Blanchard views the music he wrote for the film—and its expansion into his CD A Tale of God’s Will (A Requiem for Katrina), which won the 2008 Grammy Award for best large ensemble jazz CD—as part of the grieving process. In addition to the main themes from the documentary, the CD also contains compositions by the other members of his quintet: saxophonist Brice Winston, pianist Aaron Parks, bassist Derrick Hodge, and drummer/percussionist Kendrick Scott. When he was planning the CD, Blanchard was unaware that the musicians were all writing music for it, and says the musicians laugh about the way in which all the music fits seamlessly together.
Another aspect of Blanchard’s involvement with the revival of New Orleans after Katrina was his passionate lobbying to move the Thelonious Monk Institute of Jazz Performance, which offers an intensive two-year master’s program (of which he has been artistic director since 2000), from Los Angeles to New Orleans. An important aspect of the program is an extensive outreach program, where all the students go into middle and high schools to work with the younger musicians. According to Blanchard, he told Tom Carter (the institute’s president) that if he could think of another city more deserving of the community outreach program, he would back off. Since April of last year, the Monk Institute has been affiliated with Loyola University of New Orleans.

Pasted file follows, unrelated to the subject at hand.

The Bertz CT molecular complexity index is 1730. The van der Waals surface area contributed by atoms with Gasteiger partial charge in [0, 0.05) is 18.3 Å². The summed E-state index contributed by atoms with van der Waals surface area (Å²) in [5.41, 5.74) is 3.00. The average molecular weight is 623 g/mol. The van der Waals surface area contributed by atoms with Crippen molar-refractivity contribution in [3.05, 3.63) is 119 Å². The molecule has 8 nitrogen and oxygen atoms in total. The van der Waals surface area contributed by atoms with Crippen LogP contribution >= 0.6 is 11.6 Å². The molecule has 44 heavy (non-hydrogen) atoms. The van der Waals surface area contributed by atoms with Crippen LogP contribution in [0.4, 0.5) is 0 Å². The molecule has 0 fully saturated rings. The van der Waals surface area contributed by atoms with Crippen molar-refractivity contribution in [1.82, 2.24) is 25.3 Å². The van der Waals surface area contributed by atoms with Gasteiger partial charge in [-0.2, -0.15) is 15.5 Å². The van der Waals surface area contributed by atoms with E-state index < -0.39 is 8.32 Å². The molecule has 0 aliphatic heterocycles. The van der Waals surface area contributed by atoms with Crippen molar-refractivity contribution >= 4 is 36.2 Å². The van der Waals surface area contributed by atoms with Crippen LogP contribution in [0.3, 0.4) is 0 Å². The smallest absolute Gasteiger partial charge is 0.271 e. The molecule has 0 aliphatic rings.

Blanchard’s visit to Juilliard will reunite him with Carl Allen, artistic director of the Jazz Studies program. Allen was the drummer in Blanchard’s first band, which he co-led with Donald Harrison; appears on the CD Jazz in Film, which features compositions by Duke Ellington, Bernard Hermann, André Previn, Alex North, and Blanchard, among others; and has played on other projects with Allen. According to Blanchard, “Working with Carl has always been a great thing. We’ve kind of come along together. He’s always been a great musician and he has just been growing with everything he does. I’m glad he’s at Juilliard because he has a lot of information to offer students.” The same can be said of Blanchard, who is on record as stating that, “... if I wasn’t a musician I’d like to be a teacher.” Both aspects of Blanchard’s life and career will be on display when he visits Juilliard in February.